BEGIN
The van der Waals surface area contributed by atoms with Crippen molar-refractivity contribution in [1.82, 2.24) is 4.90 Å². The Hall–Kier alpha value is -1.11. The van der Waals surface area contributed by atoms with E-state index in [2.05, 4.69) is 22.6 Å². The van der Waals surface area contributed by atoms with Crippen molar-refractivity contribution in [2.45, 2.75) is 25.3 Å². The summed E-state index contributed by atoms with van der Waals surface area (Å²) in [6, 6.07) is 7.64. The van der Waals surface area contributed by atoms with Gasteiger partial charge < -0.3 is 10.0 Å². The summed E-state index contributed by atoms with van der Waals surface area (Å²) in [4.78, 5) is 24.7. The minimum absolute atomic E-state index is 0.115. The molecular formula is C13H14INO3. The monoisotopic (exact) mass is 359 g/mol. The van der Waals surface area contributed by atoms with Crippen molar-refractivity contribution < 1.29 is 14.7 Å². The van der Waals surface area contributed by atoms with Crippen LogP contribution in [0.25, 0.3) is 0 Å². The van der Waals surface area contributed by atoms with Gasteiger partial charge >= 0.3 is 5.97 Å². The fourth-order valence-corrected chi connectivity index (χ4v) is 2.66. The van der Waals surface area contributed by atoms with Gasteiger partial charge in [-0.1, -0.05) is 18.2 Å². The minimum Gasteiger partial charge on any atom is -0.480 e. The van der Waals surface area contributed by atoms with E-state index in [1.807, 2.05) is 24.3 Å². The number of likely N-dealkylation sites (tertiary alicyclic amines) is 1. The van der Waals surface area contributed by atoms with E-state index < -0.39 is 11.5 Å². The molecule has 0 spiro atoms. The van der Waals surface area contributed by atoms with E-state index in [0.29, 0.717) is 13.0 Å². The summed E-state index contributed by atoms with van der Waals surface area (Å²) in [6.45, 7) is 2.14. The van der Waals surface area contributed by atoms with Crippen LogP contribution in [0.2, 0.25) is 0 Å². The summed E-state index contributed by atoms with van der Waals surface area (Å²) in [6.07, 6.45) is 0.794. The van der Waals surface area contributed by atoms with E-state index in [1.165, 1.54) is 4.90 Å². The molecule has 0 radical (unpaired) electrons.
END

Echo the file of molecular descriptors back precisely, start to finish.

The van der Waals surface area contributed by atoms with Crippen molar-refractivity contribution in [1.82, 2.24) is 4.90 Å². The Hall–Kier alpha value is -1.11. The van der Waals surface area contributed by atoms with E-state index in [2.05, 4.69) is 22.6 Å². The van der Waals surface area contributed by atoms with Crippen molar-refractivity contribution in [2.45, 2.75) is 25.3 Å². The summed E-state index contributed by atoms with van der Waals surface area (Å²) in [6, 6.07) is 7.64. The van der Waals surface area contributed by atoms with Gasteiger partial charge < -0.3 is 10.0 Å². The summed E-state index contributed by atoms with van der Waals surface area (Å²) in [4.78, 5) is 24.7. The minimum absolute atomic E-state index is 0.115. The molecular formula is C13H14INO3. The monoisotopic (exact) mass is 359 g/mol. The van der Waals surface area contributed by atoms with Crippen molar-refractivity contribution < 1.29 is 14.7 Å². The van der Waals surface area contributed by atoms with Crippen LogP contribution in [0.25, 0.3) is 0 Å². The van der Waals surface area contributed by atoms with Gasteiger partial charge >= 0.3 is 5.97 Å². The fourth-order valence-corrected chi connectivity index (χ4v) is 2.66. The van der Waals surface area contributed by atoms with Gasteiger partial charge in [-0.1, -0.05) is 18.2 Å². The minimum Gasteiger partial charge on any atom is -0.480 e. The van der Waals surface area contributed by atoms with E-state index in [1.807, 2.05) is 24.3 Å². The number of likely N-dealkylation sites (tertiary alicyclic amines) is 1. The van der Waals surface area contributed by atoms with E-state index < -0.39 is 11.5 Å². The molecule has 0 spiro atoms. The van der Waals surface area contributed by atoms with E-state index in [0.29, 0.717) is 13.0 Å². The summed E-state index contributed by atoms with van der Waals surface area (Å²) in [6.45, 7) is 2.14. The van der Waals surface area contributed by atoms with Crippen LogP contribution in [0.2, 0.25) is 0 Å². The summed E-state index contributed by atoms with van der Waals surface area (Å²) in [6.07, 6.45) is 0.794. The van der Waals surface area contributed by atoms with E-state index in [1.165, 1.54) is 4.90 Å². The molecule has 0 radical (unpaired) electrons.